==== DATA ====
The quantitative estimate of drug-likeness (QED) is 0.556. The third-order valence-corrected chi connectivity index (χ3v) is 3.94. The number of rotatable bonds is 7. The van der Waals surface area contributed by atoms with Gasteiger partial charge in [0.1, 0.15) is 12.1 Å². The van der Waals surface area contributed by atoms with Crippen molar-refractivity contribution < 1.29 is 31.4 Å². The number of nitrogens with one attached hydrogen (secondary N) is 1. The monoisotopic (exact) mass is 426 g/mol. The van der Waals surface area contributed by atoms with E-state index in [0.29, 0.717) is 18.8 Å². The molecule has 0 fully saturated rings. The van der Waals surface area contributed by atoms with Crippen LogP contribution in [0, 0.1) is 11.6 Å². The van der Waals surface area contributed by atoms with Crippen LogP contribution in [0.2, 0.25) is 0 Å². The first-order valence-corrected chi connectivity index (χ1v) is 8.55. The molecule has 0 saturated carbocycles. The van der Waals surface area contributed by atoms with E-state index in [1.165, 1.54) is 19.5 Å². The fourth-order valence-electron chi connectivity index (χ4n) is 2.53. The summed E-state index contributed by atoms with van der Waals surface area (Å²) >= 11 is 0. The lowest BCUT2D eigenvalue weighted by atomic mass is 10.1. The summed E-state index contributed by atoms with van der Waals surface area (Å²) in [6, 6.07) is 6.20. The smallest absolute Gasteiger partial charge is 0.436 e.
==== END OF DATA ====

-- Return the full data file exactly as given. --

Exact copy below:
The quantitative estimate of drug-likeness (QED) is 0.556. The third-order valence-corrected chi connectivity index (χ3v) is 3.94. The number of rotatable bonds is 7. The van der Waals surface area contributed by atoms with Gasteiger partial charge in [0.1, 0.15) is 12.1 Å². The van der Waals surface area contributed by atoms with Crippen molar-refractivity contribution < 1.29 is 31.4 Å². The number of nitrogens with one attached hydrogen (secondary N) is 1. The monoisotopic (exact) mass is 426 g/mol. The van der Waals surface area contributed by atoms with E-state index in [0.29, 0.717) is 18.8 Å². The molecule has 0 fully saturated rings. The van der Waals surface area contributed by atoms with Crippen LogP contribution in [0, 0.1) is 11.6 Å². The van der Waals surface area contributed by atoms with Crippen LogP contribution in [0.2, 0.25) is 0 Å². The first-order valence-corrected chi connectivity index (χ1v) is 8.55. The molecule has 0 saturated carbocycles. The van der Waals surface area contributed by atoms with E-state index in [1.165, 1.54) is 19.5 Å². The fourth-order valence-electron chi connectivity index (χ4n) is 2.53. The summed E-state index contributed by atoms with van der Waals surface area (Å²) >= 11 is 0. The lowest BCUT2D eigenvalue weighted by atomic mass is 10.1. The summed E-state index contributed by atoms with van der Waals surface area (Å²) in [6, 6.07) is 6.20. The smallest absolute Gasteiger partial charge is 0.436 e.